The Ballad Of Kitty And Raymond : Lane Yates’ “Single Camera Sitcom” #1

It’s tricky, when you’re reading something that strikes you as being wholly original yet wears its influences so plainly on its sleeve, to adequately describe the sensation it leaves you with : deja vu for something that never was? Or perhaps, to quote Jello Biafra, “nostalgia for an age that never existed”?

I dunno — and I’m really good at not knowing lately, incidentally — but it’s fair to say that Lane Yates’ self-published comic (and an admirably slick and glossy self-published comic it is) Single Camera Sitcom #1 took me to places both familiar and foreign, but with the added caveat that they seemed familiar precisely because they were foreign and vice-versa. In a pinch, I’d say its most immediate stylistic antecedent is Greg Stump’s Disillusioned Illusions, but in another pinch I might say nah, that honor belongs to — well, to any actual single-camera televised sitcom. Can we meet somewhere in the middle, like Jeep and Bruce Springsteen would like us to do with the white nationalists and QAnon crazies? That’d sure be swell, wouldn’t it?

Look, this computer-generated strip has been running on Instagram and various and sundry (and, it would appear, perhaps rotating — but I could be wrong) other venues since 2018, but I only caught up with it just shortly prior to Yates collecting the first 38 chapters/segments/installments/whatever in physical form, so this debut publication is a de facto “reprint” that just so happens to be seeing actual print for the first time. Kitty and Raymond are our roommate protagonists who don’t much seem to leave their room but, like Stump’s shadows, stuff seems to come to them, or the scene seems to shift around them, or maybe they do “go places” without, uhhmmm, going anywhere, but in a way the particulars are unimportant. Just vital. To an extent, at any rate.

What fascinates me every bit as much the banter and the quips and the cut-out imagery, though, is the placement of people and objects in relation to one another that Yates is engaged in here. Appropriating static images that are beyond one’s control both by definition and from the outset, and then precisely controlling their utilization is probably — okay, definitely — an art form unto itself, and I’ve seldom seen it exercised as deftly in terms of overall care and skill as it is in these pages. Subplots and narrative threads intersect and converge and break off in ways that are entirely unexpected while feeling intrinsically “right” because Yates’ de facto collages maintain a singular inner logic that can seemingly unfurl in any direction for any reason — or for no reason. What matters more than utility here is efficacy, proving once and for all that the two needn’t necessarily go hand in hand.

I’m getting depressingly pretentious here, and what’s even more depressing is that I know it, but don’t blame that on this comic because, to reiterate, it is pretty goddamn funny — especially if absurdism is your bag, because that’s baked right into the cake. And while I can no longer eat cake — or at least cake that’s any fucking good — I can, and I do, enjoy reading this comic. A lot. And I’m fairly certain that you will too, although perhaps for reasons entirely different from mine. Its methodology may be limited, but its possibilities strike me as being limitless, and part of the joy of examining auteur projects such as this one lies in teasing out the the inherent tension between form and function and seeing how each metaphorically carries water for the other.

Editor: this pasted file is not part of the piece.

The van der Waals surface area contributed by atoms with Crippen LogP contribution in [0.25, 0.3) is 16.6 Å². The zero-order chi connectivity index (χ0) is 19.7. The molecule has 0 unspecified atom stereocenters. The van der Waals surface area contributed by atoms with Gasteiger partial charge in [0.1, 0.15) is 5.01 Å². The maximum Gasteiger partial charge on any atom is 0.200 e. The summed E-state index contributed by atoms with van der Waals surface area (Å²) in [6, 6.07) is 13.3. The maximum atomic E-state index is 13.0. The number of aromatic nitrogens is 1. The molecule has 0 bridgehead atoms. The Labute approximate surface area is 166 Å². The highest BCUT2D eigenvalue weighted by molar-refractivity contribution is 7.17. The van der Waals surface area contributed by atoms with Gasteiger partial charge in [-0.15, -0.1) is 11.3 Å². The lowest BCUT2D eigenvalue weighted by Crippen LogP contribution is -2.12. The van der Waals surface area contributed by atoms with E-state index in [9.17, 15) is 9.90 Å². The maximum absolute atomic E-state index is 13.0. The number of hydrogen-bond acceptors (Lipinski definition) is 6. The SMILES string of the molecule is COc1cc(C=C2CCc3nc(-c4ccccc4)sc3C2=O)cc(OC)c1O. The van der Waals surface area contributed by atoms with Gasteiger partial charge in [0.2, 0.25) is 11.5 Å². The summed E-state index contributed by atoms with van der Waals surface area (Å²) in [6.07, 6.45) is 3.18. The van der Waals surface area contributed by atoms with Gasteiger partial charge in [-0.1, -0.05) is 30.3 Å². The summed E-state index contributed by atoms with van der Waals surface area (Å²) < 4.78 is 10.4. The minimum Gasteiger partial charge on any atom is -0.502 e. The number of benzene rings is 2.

A final touch worth noting are the “production notes” underneath each panel, which would seem to be a novel and entirely apropos metafictional device, but in point of fact end up serving the role of Cassandra, as well — see how often, for instance, you’re ready to mentally “laugh” or “clap” in your mind before the “audience” (that would be you and me) is instructed to do so. Life imitating art — but doing it first? One more innovation from the mind (if not the pen or brush) of Yates — in a work composed entirely of found, conscripted, or otherwise creatively-appropriated parts.


Single Camera Sitcom #1 is available for $11 from Lane Yates’ Etsy shop at

Also, this review — and all others around these parts — is “brought to you” by my Patreon site, where I serve up exclusive thrice-weekly rants and ramblings on the worlds of comics, films, television, literature, and politics for as little as a dollar a month. Subscribing is the best way to support my continuing work, so I’d be very appreciative indeed if you’d take a moment to check it out by directing your kind attention to

3 thoughts on “The Ballad Of Kitty And Raymond : Lane Yates’ “Single Camera Sitcom” #1

  1. Pingback: Tapping On The Aquarium Glass – This Week’s Links - Avada Classic Shop

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